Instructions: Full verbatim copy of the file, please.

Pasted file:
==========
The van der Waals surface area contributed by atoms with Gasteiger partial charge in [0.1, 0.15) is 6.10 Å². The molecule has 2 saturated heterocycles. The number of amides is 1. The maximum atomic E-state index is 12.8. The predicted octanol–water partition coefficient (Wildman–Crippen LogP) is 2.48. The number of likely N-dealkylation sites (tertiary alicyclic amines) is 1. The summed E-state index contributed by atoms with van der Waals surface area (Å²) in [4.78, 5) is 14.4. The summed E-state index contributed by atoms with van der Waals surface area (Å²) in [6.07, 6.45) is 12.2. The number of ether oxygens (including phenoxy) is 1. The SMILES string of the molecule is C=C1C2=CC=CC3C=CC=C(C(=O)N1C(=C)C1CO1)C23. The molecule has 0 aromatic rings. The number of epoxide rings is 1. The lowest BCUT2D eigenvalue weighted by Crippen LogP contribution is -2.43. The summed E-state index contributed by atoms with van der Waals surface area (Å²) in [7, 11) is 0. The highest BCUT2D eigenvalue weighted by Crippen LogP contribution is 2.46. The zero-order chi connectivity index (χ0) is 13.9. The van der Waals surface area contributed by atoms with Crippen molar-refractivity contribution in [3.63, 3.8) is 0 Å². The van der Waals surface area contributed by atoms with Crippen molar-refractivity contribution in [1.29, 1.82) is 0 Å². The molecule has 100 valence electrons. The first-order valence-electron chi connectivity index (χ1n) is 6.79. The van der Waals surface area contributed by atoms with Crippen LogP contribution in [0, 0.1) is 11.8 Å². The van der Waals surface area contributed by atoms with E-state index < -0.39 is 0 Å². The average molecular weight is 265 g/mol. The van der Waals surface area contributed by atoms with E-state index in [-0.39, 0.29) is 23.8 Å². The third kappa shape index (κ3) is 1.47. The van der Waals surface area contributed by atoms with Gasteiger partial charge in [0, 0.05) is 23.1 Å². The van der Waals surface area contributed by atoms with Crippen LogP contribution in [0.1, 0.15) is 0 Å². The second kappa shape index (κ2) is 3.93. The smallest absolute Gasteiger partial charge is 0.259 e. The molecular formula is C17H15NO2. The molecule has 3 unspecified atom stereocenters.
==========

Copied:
The van der Waals surface area contributed by atoms with Gasteiger partial charge in [0.1, 0.15) is 6.10 Å². The molecule has 2 saturated heterocycles. The number of amides is 1. The maximum atomic E-state index is 12.8. The predicted octanol–water partition coefficient (Wildman–Crippen LogP) is 2.48. The number of likely N-dealkylation sites (tertiary alicyclic amines) is 1. The summed E-state index contributed by atoms with van der Waals surface area (Å²) in [4.78, 5) is 14.4. The summed E-state index contributed by atoms with van der Waals surface area (Å²) in [6.07, 6.45) is 12.2. The number of ether oxygens (including phenoxy) is 1. The SMILES string of the molecule is C=C1C2=CC=CC3C=CC=C(C(=O)N1C(=C)C1CO1)C23. The molecule has 0 aromatic rings. The number of epoxide rings is 1. The lowest BCUT2D eigenvalue weighted by Crippen LogP contribution is -2.43. The summed E-state index contributed by atoms with van der Waals surface area (Å²) in [7, 11) is 0. The highest BCUT2D eigenvalue weighted by Crippen LogP contribution is 2.46. The zero-order chi connectivity index (χ0) is 13.9. The van der Waals surface area contributed by atoms with Crippen molar-refractivity contribution in [3.63, 3.8) is 0 Å². The van der Waals surface area contributed by atoms with Crippen molar-refractivity contribution in [1.29, 1.82) is 0 Å². The molecule has 100 valence electrons. The first-order valence-electron chi connectivity index (χ1n) is 6.79. The van der Waals surface area contributed by atoms with Crippen LogP contribution in [0, 0.1) is 11.8 Å². The van der Waals surface area contributed by atoms with E-state index < -0.39 is 0 Å². The average molecular weight is 265 g/mol. The van der Waals surface area contributed by atoms with E-state index in [-0.39, 0.29) is 23.8 Å². The third kappa shape index (κ3) is 1.47. The van der Waals surface area contributed by atoms with Gasteiger partial charge in [0, 0.05) is 23.1 Å². The van der Waals surface area contributed by atoms with Crippen LogP contribution in [0.1, 0.15) is 0 Å². The second kappa shape index (κ2) is 3.93. The smallest absolute Gasteiger partial charge is 0.259 e. The molecular formula is C17H15NO2. The molecule has 3 unspecified atom stereocenters.